Steelhead run forecast reduced

Early this afternoon, columnist Rich Landers at the Spokesman-Review newspaper in Spokane posted up an article on the Steelhead "A" run from Washington State officials.  Here's what he had to say:

FISHING — Uh-oh.  Not only have the steelhead been slow to come up the Columbia River and in to the Snake — many of the fish we thought would be coming won't be coming at all.
Fish managers from Washington and Oregon have downgraded their forecast of A-Run steelhead moving up into the Columbia system.
Despite that, there's a bunch of steelhead already in the system and many of them are ready to start pouring over Lower Granite Dam any day.
But here's the not-so-great news just released by the Washington Department of Fish and Wildlife.
  • The Technical Advisory Committee (TAC) met Monday August 27 to review steelhead stock status.  TAC updated the forecast for Group A upriver summer steelhead to 191,000, or 61.3% of the 311,800 fish preseason forecast. 
  • The 191,000 Group A steelhead return would be the lowest since 1999 (176,500). 
  • TAC agreed it was too early to update the Group B run size, but recognized Group B passage was tracking less than expected, indicating the Group B run may also be less than forecast.
 Here's the link to Rich's article:
  • Working with chinook salmon at the Sawtooth Hatchery, August 2012

As of 7:30 pm, 8/18/12 we received permission from the author of the above video to post it here.  Many of you reading this have visited the Sawtooth Hatchery when they clear their fish traps and count  and document the chinook salmon and other fish.  There's a lot of hard work that goes on afterwards "in the trenches" of the raceways you see at the Hatchery.  The women and men who perform this work are at the front lines of fisheries biology.  It takes a huge amount of hard labor and concentrated effort to process the chinooks so that their progeny can swim far and free some day soon.  This is totally "hands on" work with the chinook salmon of The Salmon River.  Thanks, Ryan L.  We sure appreicate being able to use your awesome video. Keep up your great work!

Lower Granite steelhead numbers vs. Bonneville 10-year-average

(Updated @ 3 pm 8/18/12)  Lost in the dismal numbers of steelhead crossing Ice Harbor Dam is an interesting factoid.  Everybody knows steelhead numbers crossing Bonneville are way down this year.  How far down are they?  Well, the screen shot of the last three days plus the total run so far tells the tale.  Steelhead are at 67% of the 10-year-average and Wild Steelhead are at 74% of the 10-year-average. (Narrative continues below graphic.)

So, let's skip Ice Harbor for the time being and take a look at Lower Granite.  As everyone knows, that's the last dam on the Snake the fish have to clear.  At first glance the numbers look pretty paltry.  But let's run the numbers and see what happens.  Surprise, they are very close to the trend at Bonneville.  Steelhead are 61% of the the 10-year-average vs. 67% at Bonneville.  However, Wild Steelhead crossing Lower Granite are 79% of the ten year average, 5 points above Bonneville. (Narrative continues below graphic.)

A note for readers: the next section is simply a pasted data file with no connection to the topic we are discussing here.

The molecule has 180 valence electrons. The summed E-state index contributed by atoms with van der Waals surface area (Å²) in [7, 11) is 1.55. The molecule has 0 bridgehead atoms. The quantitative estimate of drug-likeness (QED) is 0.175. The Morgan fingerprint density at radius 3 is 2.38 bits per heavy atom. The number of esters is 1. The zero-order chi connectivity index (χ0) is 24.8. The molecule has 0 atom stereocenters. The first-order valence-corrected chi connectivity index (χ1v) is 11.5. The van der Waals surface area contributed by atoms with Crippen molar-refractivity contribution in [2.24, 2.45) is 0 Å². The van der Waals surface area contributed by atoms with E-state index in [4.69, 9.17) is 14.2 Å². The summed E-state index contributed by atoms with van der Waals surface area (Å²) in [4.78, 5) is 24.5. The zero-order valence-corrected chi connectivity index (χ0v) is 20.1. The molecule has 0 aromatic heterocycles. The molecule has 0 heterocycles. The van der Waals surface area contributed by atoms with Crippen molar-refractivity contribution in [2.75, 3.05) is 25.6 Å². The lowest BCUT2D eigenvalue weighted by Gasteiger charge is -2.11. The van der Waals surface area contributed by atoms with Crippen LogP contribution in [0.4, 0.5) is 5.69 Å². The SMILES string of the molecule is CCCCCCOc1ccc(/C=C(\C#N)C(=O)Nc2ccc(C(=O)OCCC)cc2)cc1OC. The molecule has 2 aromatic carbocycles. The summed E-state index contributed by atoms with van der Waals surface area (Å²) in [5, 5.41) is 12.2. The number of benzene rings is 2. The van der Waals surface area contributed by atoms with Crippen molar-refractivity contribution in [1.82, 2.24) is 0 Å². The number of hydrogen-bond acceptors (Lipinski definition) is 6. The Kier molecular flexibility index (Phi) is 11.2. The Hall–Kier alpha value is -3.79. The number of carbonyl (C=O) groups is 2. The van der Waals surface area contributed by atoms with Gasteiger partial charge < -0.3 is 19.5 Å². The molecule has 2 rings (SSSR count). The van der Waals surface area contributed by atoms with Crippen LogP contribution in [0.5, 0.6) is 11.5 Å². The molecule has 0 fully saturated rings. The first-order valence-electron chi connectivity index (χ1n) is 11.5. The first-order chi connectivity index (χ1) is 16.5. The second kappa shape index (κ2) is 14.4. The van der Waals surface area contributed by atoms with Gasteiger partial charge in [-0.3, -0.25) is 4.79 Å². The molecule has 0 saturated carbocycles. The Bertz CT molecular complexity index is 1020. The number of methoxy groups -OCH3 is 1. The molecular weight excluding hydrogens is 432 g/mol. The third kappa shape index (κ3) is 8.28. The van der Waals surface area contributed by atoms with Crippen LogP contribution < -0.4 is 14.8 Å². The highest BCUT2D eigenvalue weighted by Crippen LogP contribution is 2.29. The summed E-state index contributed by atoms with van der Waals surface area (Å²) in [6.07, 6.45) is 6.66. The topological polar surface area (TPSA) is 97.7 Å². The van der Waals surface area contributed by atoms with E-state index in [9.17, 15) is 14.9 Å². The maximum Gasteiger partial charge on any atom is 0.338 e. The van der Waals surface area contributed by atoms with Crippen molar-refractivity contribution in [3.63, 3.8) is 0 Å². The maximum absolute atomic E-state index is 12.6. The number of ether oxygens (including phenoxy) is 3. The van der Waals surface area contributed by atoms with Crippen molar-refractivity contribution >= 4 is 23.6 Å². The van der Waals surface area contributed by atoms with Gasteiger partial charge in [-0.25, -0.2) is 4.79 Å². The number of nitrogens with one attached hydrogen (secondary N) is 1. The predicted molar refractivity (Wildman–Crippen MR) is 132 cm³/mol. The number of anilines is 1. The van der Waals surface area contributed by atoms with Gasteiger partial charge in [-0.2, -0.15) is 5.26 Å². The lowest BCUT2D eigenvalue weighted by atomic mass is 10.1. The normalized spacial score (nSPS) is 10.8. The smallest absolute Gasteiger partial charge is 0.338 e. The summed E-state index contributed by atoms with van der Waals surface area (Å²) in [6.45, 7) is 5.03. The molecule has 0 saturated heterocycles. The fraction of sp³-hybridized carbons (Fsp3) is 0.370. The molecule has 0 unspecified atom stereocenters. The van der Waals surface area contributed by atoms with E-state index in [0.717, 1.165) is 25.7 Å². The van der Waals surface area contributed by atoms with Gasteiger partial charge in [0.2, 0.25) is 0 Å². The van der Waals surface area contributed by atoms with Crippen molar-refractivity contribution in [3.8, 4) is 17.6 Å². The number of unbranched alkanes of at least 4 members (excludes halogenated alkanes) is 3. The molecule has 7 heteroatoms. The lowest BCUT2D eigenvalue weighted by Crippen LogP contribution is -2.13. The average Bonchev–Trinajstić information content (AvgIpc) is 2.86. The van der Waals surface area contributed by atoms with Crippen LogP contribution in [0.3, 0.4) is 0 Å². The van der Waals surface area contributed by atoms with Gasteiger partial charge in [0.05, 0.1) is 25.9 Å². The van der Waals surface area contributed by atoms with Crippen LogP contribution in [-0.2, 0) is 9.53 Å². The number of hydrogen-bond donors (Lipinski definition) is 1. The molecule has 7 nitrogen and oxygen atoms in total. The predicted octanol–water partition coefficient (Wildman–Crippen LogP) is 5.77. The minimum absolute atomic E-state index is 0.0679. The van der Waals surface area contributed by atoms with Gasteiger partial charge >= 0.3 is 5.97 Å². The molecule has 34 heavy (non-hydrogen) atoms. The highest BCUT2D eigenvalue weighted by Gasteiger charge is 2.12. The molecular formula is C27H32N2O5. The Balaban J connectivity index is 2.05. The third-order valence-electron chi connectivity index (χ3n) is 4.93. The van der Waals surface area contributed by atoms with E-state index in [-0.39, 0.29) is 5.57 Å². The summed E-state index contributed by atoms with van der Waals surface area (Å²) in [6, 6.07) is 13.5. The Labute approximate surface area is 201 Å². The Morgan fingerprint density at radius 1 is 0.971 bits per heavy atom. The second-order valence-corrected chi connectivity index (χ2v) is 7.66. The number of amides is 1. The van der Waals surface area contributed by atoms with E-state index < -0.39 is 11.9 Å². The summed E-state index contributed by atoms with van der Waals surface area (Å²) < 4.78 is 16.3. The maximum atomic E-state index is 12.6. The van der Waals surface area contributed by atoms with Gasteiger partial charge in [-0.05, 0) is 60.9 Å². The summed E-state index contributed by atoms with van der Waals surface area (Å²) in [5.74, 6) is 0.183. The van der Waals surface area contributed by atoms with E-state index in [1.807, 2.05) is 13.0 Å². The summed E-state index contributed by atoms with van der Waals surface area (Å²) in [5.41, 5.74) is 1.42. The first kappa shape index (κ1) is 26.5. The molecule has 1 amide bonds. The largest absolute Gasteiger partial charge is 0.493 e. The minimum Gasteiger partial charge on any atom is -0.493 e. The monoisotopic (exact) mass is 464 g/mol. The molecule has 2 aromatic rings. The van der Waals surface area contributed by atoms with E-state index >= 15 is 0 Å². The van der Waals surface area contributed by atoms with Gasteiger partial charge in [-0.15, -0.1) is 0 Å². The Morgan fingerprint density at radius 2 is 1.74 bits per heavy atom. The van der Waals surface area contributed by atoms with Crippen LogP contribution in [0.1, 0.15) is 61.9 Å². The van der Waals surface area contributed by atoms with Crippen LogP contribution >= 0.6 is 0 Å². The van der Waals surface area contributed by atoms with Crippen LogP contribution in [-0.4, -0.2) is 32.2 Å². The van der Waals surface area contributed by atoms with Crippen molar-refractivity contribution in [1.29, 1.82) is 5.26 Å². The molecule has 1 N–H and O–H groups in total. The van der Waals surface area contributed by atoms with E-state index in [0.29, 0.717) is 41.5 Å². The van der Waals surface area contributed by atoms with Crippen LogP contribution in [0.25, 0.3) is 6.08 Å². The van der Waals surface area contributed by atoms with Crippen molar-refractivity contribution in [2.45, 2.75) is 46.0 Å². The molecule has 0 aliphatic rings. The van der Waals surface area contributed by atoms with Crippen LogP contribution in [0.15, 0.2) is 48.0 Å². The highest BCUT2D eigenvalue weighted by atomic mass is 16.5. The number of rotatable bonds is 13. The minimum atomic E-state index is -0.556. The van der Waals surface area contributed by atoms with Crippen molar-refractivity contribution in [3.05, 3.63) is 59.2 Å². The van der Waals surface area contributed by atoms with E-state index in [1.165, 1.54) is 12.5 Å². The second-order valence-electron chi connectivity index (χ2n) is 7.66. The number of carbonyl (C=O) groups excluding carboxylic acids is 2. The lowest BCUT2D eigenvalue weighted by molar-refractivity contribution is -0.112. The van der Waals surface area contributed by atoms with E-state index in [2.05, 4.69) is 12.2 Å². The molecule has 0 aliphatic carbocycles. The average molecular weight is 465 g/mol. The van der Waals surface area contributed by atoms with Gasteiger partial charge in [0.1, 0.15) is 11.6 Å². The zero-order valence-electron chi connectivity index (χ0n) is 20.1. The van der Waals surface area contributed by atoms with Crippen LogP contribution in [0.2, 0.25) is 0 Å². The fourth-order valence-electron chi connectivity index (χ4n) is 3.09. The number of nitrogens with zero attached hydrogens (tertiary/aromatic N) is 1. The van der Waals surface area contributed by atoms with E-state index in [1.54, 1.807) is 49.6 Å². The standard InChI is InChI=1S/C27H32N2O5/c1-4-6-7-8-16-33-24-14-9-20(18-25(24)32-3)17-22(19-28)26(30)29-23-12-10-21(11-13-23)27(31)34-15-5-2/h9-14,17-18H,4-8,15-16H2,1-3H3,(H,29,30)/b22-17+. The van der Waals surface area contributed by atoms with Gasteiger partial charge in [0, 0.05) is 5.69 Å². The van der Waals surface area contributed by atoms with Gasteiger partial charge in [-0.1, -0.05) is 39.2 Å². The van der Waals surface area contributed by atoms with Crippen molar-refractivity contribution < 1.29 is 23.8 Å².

Yes, things are bleak but maybe they at least in line with each other.  If we focus solely on Ice Harbor we might be getting the wrong impression.  Steelhead crossings at Lower Granite mirror the close to the same percentage trend as has been seen as Bonneville.  OK, now we will show you Ice Harbor.  Be forewarnedm the most recent daily numbers are truly bad.  YIKES!  McNary is below Ice Harbor and some more comments below both graphics.

Steelhead crossing McNary are still running well above the 10-year average, as has been the case for days and days.  Ice Harbor on the other hand continues to log dismal data--only 12 Wild Steelhead yesterday vs. a 10-year-average of 131.  Mind you, 131 fish for a long term average is pretty low but 12 is just downright dismal.

So, the comparison above between Lower Granite's percentages and Bonneville's percentages is interesting. We thought you all would like to see this comparison today.

Happy Fishing!  John Parsons.

Thermal block continues to stall steelhead
 Update @ 8 pm 8/16/12) Steelhead numbers crossing Ice Harbor Dam are totally dismal.  There's appears to be no break in the thermal block affecting the fall run fish.  Each day's numbers are not posted until very late in the day.  We keep checking for some kind of a glimmer of positive news but there is none.  The fish simply aren't swimming up the Snake.  They are staying in Lake Wallula behind McNary Dam.  Numbers crossing McNary are good, right about the ten year average.  The Ice Harbor numbers are downright depressing! Click here for our "longread" on the subject.  It's complete with lots of graphics.  We plan to update this story daily so check back often.

This Fishing Page is undergoing a major design revision. To date, we have used this page only to post and update a chronological fishing report for the 2012 chinook salmon season which ended August 5th.

We've moved that entire report to a new and separate website called "Salmon River Fishing." Click here to read how we produced our 2012 Chinook Season report. 

Our idea is to keep the notes brief on this page. Longer versions of some stories will be hosted on the Salmon River Fishing site. Once we settle into a final design here, readers ought to be able to skim our fishing stories and pick and choose which ones they want to read in a longer version.

 For example, on August 9th, we wrote a very long article on the thermal block that's currently stalling the steelhead run below Ice Harbor Dam. We plan to continue to actively report on that story and all aspects of the developing fall steelhead run.

Incredibly long stories really don't fit well in our limited space on the Salmon River Idaho website. That doesn't mean they don't deserve coverage. Far from it.

We really welcome your comments about how to organize our fishing news.  We want to make the fishing news as user-friendly as possible without being cumbersome or confusing.